Strangles is a pretty ominous name for anything. And it appears that this darkly beautiful beach, on arguably the most dramatic part of Cornwall’s northern coast, gets it’s name for equally ominous reasons. The dangerous currents and jagged rocks that surround Strangles make this a particularly treacherous part of our coastline.
There is a much repeated local adage about the ruthless nature of this stretch of water:
“From Pentire Point to Hartland Light,
A watery grave by day or by night”
Strangles beach lies right inside this danger zone, not far from the more picturesquely named Crackington Haven.
As I explained in my earlier post Cornwall’s Highest Cliff the geology on this part of the coast is odd for Cornwall to say the least. The cliffs tumble in folds of different coloured rock not the usual towering granite and the beach pebbles reflect that with their boiled sweet strips. The fact that the pebbles are so delightfully smooth also speaks to the rough and tumble of the waves here. Remorselessness creating tactile beauty.
I was entirely alone when I visited Strangles beach. As I am sure many of you already know there is something quite special about climbing down to an empty beach. Being the first to make footprints in the sand and the first to see what the tide has left behind.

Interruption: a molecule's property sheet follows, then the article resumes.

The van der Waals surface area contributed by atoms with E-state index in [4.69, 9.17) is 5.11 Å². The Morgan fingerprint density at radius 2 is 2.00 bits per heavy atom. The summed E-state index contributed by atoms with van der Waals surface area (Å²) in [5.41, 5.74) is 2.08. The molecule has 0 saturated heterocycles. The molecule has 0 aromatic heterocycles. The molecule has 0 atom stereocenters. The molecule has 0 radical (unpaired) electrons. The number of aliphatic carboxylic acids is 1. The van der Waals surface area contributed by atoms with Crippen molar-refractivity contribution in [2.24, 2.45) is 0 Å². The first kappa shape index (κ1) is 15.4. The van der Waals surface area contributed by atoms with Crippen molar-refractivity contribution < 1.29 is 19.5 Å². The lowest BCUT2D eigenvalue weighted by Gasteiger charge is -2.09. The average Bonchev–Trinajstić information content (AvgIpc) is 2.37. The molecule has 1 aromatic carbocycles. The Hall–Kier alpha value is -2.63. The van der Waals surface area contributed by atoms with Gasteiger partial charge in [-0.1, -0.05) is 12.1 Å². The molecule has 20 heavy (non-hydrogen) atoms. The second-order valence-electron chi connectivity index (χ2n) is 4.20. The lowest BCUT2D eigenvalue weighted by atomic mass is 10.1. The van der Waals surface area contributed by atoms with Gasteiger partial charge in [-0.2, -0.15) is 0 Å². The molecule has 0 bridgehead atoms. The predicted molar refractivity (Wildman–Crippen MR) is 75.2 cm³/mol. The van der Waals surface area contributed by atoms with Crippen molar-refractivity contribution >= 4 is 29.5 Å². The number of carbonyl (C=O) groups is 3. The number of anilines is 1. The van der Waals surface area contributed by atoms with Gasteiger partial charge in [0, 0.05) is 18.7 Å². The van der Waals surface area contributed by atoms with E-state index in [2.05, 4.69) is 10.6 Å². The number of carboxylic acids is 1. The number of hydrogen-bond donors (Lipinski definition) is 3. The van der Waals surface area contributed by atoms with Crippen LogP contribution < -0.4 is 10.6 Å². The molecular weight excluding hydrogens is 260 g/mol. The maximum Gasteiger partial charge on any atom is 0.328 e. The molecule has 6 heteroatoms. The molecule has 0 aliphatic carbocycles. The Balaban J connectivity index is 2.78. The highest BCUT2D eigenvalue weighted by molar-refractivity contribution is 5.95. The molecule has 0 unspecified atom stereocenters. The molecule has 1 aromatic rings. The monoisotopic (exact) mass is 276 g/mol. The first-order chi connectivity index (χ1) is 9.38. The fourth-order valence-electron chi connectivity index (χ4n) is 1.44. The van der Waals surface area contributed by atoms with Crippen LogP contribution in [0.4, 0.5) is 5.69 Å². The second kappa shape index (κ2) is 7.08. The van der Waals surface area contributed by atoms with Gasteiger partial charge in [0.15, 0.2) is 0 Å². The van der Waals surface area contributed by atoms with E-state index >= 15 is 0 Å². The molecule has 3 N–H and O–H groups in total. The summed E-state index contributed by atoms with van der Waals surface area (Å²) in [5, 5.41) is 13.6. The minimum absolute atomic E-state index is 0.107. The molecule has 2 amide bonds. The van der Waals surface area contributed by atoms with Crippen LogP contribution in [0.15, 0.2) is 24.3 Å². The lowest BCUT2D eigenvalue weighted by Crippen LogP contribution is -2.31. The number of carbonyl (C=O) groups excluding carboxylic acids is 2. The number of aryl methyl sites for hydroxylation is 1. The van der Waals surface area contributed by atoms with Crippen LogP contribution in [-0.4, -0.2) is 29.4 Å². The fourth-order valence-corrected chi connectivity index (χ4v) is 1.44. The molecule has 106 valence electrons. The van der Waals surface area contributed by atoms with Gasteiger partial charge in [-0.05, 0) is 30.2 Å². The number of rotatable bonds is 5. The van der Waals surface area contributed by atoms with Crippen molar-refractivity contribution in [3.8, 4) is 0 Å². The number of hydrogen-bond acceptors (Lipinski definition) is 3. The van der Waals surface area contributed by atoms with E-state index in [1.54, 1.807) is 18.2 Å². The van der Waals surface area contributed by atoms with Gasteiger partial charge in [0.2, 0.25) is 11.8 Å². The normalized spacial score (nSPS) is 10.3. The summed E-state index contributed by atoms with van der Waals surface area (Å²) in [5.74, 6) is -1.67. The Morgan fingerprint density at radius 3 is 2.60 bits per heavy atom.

But I have to admit I also had a strange feeling of trepidation as I looked down onto the beach from the cliffs above.
The walk down is relatively easy. A well maintained narrow path descends in a zig-zag until you reach a wooden ladder. Then finally a rope to swing from down large boulders to the pebbly part of the beach.
I managed the descend with no problems. Even with a backpack weighed down with a flask of tea and a large lump of yarg. But somehow I felt like I shouldn’t be there. Perhaps it was all the reading I had done about Strangles the night before, stories of wrecks and wild seas that was making me feel very uneasy.
I was very aware that there was only one way back up the cliff. And I am also conscious that I was unsure of the turn of the tide. But more than likely it was the sad tales of washed up dead sailors that sent my nerves jangling.
A Tragic Night
On the night of November 7th 1900 in heavy seas the Irish steamer City of Vienna sank after a collision with a mystery ship. The lifeboats were destroyed in the impact and the small cargo boat sank in a matter of minutes.
All hands but one lucky soul, Otto Trink, were lost that night and a couple of days after the accident the bodies of the crew began washing up on Strangles beach.
Otto’s ordeal and the tragic fate of the rest of the crew was reported in detail in the Royal Cornwall Gazette a few days later.
I am happy to say that I didn’t find anything more ominous on Strangles than a fish crate from the coast of Brittany, France.
And by the time I had eaten my picnic and wandered the beach searching for the best pebbles Strangles had become a place that I long to return to . . . very soon . . . and perhaps on a sunnier day.
For more stories of the sea try Storm finds a post about what weird and wonderful things get washed up on our shores or perhaps take a look at Shipwrecked which tells the story of the skeleton of a boat buried in the sands of Mounts Bay recently uncovered by the sea.
Or why not read about a little known Cornish Pirate with a silly name in Who was Pirate John ‘Eyebrows’ Thomas?
Also I must just add, if this article hasn’t already made it clear, Strangles is not a swimming beach and as with all coastal walking always be aware of the tide! And go careful on those steep cliff paths, it’s a long way down!